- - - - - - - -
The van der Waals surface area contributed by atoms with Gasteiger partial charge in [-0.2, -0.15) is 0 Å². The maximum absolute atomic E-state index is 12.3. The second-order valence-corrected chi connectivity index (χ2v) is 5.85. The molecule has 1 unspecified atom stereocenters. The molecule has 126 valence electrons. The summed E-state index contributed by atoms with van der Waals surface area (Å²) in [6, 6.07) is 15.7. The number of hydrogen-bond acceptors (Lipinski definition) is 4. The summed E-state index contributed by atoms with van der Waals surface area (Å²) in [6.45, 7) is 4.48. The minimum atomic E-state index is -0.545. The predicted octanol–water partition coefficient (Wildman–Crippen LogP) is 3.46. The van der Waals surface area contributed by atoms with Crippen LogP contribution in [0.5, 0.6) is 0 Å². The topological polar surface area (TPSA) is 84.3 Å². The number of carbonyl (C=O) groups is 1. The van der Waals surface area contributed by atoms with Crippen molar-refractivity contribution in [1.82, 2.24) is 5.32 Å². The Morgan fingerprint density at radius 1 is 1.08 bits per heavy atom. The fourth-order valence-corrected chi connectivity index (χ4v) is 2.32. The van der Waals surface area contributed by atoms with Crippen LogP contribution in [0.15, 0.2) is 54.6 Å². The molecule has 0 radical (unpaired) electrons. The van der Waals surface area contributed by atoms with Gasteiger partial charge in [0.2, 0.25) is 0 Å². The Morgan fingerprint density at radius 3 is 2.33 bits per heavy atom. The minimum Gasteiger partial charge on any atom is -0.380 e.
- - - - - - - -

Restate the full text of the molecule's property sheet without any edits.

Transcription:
The van der Waals surface area contributed by atoms with Gasteiger partial charge in [-0.2, -0.15) is 0 Å². The maximum absolute atomic E-state index is 12.3. The second-order valence-corrected chi connectivity index (χ2v) is 5.85. The molecule has 1 unspecified atom stereocenters. The molecule has 126 valence electrons. The summed E-state index contributed by atoms with van der Waals surface area (Å²) in [6, 6.07) is 15.7. The number of hydrogen-bond acceptors (Lipinski definition) is 4. The summed E-state index contributed by atoms with van der Waals surface area (Å²) in [6.45, 7) is 4.48. The minimum atomic E-state index is -0.545. The predicted octanol–water partition coefficient (Wildman–Crippen LogP) is 3.46. The van der Waals surface area contributed by atoms with Crippen LogP contribution in [0.5, 0.6) is 0 Å². The topological polar surface area (TPSA) is 84.3 Å². The number of carbonyl (C=O) groups is 1. The van der Waals surface area contributed by atoms with Crippen molar-refractivity contribution in [1.82, 2.24) is 5.32 Å². The Morgan fingerprint density at radius 1 is 1.08 bits per heavy atom. The fourth-order valence-corrected chi connectivity index (χ4v) is 2.32. The van der Waals surface area contributed by atoms with Crippen LogP contribution in [0.15, 0.2) is 54.6 Å². The molecule has 0 radical (unpaired) electrons. The van der Waals surface area contributed by atoms with Gasteiger partial charge in [0.2, 0.25) is 0 Å². The Morgan fingerprint density at radius 3 is 2.33 bits per heavy atom. The minimum Gasteiger partial charge on any atom is -0.380 e.